I did warn you about impending waffling, didn’t I? Tell me what you think.

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39 thoughts on “Adventures in Fermenting.

  1. I love this post, Lynda 🙂 . I’ve been baking bread (and other yeasted goods) for many years now, but it wasn’t until a couple months ago that I finally got a sourdough starter going. My loaves aren’t very high, but my goodness they certainly do taste good! (I used the Manuel’s Rye Sour recipe from The Laurel’s Kitchen Bread Book – A Guide to Whole-Grain Breadmaking, and then used their whole wheat sourdough recipe for the bread itself.) I love how absolutely basic and minimalistic these sourdough loaves are! I’ve never made any other fermented foods, though, and for some reason hesitate to do so. (I may have some not-so-fond childhood memories of sauerkraut to blame, but perhaps your post will be enough to nudge me into trying it.)

    I too, ponder happiness (I confess it’s been on my mind a lot over the past 20-some years, along with other lightweight matters such as The Meaning of Life 😉 .) I think you’re onto something with the concept of satisfaction, and I especially like the way you’ve tied patience (aka delayed gratification) into the equation. (And yes, I completely agree with your foraging theory.) For me, the word “purpose” has always seemed to run hand-in-hand with happiness, which I do think fits in nicely with the words you’ve used: labour, learning, patience and process. (I have a post I’ve been working on for *cough*nearly-a-year*cough* about just these sorts of ideas. /rolls eyes/)

    Liked by 1 person

    1. Yes, Purpose! Absolutely! I’ve had that one in mind too. Purpose, for me, is usually about exercise. I’d rather scour the bathroom tiles than go for a pointless jog…that sort of thing. I love the feeling of getting something done. Perhaps Purpose is the motivation and Satisfaction is the reward? We could be on to something here! Write that post, woman! Do it.

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  2. I was happy to see you post about fermenting. It looks like you have had lots of successes. Even the Kombucha seemingly turned out okay even if you didn’t care for it. I’ve just had my first go at fermenting vegetables. I tried carrots. They were a dismal failure. They tasted incredibly salty, but I thought they would improve once they were chilled. They didn’t, and after a week or so mold developed. I have no idea what I did wrong.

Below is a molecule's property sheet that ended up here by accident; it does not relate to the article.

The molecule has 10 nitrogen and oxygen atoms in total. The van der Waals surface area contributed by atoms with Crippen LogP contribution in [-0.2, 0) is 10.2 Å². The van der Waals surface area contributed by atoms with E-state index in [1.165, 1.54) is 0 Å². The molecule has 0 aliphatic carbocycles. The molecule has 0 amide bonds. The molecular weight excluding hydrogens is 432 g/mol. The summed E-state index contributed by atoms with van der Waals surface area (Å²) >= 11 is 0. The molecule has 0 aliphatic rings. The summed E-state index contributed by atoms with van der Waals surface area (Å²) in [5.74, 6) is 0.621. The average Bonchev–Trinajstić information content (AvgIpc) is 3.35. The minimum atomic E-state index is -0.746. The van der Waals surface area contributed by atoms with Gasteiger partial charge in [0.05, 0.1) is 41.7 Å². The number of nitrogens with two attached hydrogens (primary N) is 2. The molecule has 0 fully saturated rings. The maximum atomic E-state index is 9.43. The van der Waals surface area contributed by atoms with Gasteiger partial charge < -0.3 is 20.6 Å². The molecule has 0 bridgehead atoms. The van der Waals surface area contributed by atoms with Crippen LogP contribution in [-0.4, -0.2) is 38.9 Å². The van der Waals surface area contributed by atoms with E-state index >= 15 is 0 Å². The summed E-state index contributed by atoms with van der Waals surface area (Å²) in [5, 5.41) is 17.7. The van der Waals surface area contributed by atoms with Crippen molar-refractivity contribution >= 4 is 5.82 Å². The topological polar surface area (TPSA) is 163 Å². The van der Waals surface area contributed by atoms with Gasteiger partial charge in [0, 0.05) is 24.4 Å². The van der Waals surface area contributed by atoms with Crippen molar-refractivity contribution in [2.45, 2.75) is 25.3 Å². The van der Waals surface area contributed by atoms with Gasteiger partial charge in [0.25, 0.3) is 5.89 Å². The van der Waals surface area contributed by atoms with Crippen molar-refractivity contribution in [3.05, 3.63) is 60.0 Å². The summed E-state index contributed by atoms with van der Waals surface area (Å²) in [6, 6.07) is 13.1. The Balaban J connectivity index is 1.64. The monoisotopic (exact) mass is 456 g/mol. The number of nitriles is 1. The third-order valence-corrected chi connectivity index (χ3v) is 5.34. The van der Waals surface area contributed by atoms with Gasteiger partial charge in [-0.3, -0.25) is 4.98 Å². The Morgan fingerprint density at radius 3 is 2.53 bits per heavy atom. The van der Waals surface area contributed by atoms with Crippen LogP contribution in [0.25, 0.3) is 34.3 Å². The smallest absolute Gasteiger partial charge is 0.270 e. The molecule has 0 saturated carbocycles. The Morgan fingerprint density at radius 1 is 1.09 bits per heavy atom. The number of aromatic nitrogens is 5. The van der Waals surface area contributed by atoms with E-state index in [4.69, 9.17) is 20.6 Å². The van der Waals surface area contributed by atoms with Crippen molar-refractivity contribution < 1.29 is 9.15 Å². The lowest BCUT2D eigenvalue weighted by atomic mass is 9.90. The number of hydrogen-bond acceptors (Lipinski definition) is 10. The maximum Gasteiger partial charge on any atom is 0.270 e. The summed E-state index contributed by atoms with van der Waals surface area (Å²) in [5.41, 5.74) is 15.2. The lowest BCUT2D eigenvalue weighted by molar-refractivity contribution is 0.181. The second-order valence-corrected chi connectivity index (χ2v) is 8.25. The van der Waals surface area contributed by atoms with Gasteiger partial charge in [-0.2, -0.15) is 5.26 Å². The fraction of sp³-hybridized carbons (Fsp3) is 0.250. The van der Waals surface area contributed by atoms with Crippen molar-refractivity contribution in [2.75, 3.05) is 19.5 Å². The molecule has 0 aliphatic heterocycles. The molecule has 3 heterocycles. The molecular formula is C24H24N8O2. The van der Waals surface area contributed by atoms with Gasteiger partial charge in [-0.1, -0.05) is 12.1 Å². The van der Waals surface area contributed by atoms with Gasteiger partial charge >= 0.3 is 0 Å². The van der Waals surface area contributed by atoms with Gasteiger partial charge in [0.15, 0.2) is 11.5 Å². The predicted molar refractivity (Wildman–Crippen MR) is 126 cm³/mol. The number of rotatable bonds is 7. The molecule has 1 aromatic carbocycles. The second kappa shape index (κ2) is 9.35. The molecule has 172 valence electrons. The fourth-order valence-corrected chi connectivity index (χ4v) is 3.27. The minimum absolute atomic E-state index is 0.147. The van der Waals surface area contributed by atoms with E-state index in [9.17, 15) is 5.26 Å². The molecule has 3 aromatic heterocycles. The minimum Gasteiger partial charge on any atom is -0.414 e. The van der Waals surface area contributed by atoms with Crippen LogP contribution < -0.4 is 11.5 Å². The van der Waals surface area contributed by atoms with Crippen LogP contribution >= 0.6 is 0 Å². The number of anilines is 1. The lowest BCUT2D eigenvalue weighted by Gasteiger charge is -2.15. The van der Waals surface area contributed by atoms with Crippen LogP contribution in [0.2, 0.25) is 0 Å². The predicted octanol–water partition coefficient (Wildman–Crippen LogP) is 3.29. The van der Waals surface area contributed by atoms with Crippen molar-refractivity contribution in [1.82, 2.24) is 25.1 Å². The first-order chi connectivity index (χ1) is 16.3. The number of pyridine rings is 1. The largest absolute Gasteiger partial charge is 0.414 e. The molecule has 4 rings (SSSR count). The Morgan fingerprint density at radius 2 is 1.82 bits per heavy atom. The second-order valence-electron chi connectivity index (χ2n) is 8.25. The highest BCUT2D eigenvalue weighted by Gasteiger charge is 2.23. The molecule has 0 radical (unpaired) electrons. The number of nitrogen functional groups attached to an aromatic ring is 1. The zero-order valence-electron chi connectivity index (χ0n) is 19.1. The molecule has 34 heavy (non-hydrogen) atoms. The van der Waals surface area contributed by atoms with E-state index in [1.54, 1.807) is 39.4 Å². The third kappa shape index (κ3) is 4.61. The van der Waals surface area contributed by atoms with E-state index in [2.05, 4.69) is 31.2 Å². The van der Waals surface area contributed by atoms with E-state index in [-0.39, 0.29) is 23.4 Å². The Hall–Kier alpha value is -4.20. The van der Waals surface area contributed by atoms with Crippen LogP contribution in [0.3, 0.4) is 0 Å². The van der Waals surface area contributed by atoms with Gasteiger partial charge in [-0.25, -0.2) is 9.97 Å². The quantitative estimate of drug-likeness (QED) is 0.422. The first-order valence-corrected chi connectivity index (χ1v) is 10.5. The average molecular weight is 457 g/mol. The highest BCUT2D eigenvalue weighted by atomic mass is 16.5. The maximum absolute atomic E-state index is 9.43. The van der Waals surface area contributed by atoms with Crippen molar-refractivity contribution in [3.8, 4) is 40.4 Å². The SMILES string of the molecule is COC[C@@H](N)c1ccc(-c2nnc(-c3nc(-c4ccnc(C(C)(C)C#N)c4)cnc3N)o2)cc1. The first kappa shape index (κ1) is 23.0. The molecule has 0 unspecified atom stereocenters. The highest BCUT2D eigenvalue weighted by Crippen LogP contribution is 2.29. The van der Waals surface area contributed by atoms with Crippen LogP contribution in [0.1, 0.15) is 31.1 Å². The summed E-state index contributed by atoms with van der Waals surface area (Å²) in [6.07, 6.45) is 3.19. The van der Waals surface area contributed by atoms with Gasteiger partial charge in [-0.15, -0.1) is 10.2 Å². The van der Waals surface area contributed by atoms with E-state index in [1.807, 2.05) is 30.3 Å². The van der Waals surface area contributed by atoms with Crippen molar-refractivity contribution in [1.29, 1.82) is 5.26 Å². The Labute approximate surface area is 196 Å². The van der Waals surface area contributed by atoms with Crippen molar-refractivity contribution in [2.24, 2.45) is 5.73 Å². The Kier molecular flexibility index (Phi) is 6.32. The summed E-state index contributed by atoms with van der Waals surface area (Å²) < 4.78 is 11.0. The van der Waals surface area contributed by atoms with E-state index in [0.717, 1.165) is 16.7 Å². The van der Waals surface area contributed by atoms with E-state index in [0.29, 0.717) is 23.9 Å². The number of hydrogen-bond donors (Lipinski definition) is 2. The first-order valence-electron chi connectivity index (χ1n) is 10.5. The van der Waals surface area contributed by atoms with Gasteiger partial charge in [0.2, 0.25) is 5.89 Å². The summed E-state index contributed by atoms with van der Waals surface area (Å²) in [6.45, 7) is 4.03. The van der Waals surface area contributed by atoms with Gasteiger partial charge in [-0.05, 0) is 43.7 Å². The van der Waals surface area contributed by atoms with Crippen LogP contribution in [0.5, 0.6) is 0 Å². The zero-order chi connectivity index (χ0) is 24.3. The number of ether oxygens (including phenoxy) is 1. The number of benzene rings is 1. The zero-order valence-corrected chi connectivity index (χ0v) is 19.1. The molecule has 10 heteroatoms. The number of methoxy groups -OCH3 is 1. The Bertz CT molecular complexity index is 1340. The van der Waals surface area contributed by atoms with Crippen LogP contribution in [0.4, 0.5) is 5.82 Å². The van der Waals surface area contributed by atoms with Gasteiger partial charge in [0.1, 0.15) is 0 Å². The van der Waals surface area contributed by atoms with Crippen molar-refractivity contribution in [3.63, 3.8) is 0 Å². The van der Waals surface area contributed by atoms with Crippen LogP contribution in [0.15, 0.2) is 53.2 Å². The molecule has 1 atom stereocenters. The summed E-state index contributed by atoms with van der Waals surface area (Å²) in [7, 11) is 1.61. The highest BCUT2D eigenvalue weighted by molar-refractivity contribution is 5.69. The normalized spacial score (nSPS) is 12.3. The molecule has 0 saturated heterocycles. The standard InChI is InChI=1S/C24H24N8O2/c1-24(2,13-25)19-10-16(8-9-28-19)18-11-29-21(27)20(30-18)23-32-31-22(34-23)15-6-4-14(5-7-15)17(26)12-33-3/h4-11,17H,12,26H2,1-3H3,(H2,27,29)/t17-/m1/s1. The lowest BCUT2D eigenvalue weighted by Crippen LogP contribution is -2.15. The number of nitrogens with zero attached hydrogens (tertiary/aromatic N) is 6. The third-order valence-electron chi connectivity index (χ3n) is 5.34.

Liked by 1 person

    1. As an absolute beginner, I can’t offer much advice but I think the salt concentration is probably the most critical thing. It’s also something that isn’t always given accurately in recipes. Every person’s teaspoon or tablespoon isn’t the same. I like the chilli recipes in the Shockeys’ book because the chilli flavour is great but also the chilli adds a reassuring preservative element. I’m sure I’ll have a few disasters along the way but so far so good (except for the yucky Kombucha!).


  3. I think you are amazing and inspiring! And I love this post! We’ve made homemade saurkraut for years. In fact, we make a part of it – Krautfest – I love these other ideas too. My new daughter-in-law is a certified nutritionist and she talks about the health benefits of fermented foods too. That loaf of bread!!! O M G! How I would die for a starter of it!!! ❤

    Liked by 1 person

    1. Jodi, thank you! I wish we could meet up to swap sourdough starters for Sauerkraut expertise! Are you free to divulge secret family recipes? The only sauerkraut I’ve ever eaten is the one I’ve just made so I’m desperate for knowledge!

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  4. I’m a HUGE fan of fermenting, so beneficial, both in terms of microbes and unlocking extra nutrients in the vegetables. I love the taste as well. I’m not a fan of things pickled in vast quantities of vinegar, but fermented is just right. I invested in three or four jars with air lock lids. Once the ferment is finished I can put ordinary lids on, but the air lock is good for when it’s bubbling. I have been known to stand in the kitchen watching the bubbles. I love that it is a live thing, sometimes bubbling more, sometimes calming down. It’s fascinating! I have the Shockeys’ book called ‘Fermented Vegetables’ which is brilliant. Like you, I love learning all about something new. CJ xx

    Liked by 1 person

    1. Right. The hunt is on for those air lock lids. I think we are committed to the whole fermentation thing now so I can splash out on a bit of kit. They are not easy to find here.
      I think I should probably get that first book too.
      I’m so pleased I’m not the only one who stands watching the bubbles! Let me know if you have any ‘wish I’d known that at the start’ tips or favourite recipes! The only kmichi I’ve ever eaten is the one I’ve just made so I really am reaching into the dark!


  5. I have no idea about any of this so you’re teaching me a lot. I’m doubtful it’s for me but as I have no idea what any of this tastes like, how do I know? Perhaps some reading and experimenting is in order and I very much look forward to reading more from you as usual, Lynda. I think you’ve hit the nail on the head with the ‘satisfaction’ idea though. People just don’t have the time in their busy lives to do so many of these things but I’m lucky to just work part time and have the satisfaction of mostly cooking meals from scratch and making all sorts of things. Even started to foray into a bit of gardening – I suppose it also links into mindfulness and enjoying the process as much as the finished product. Thank you for your blog x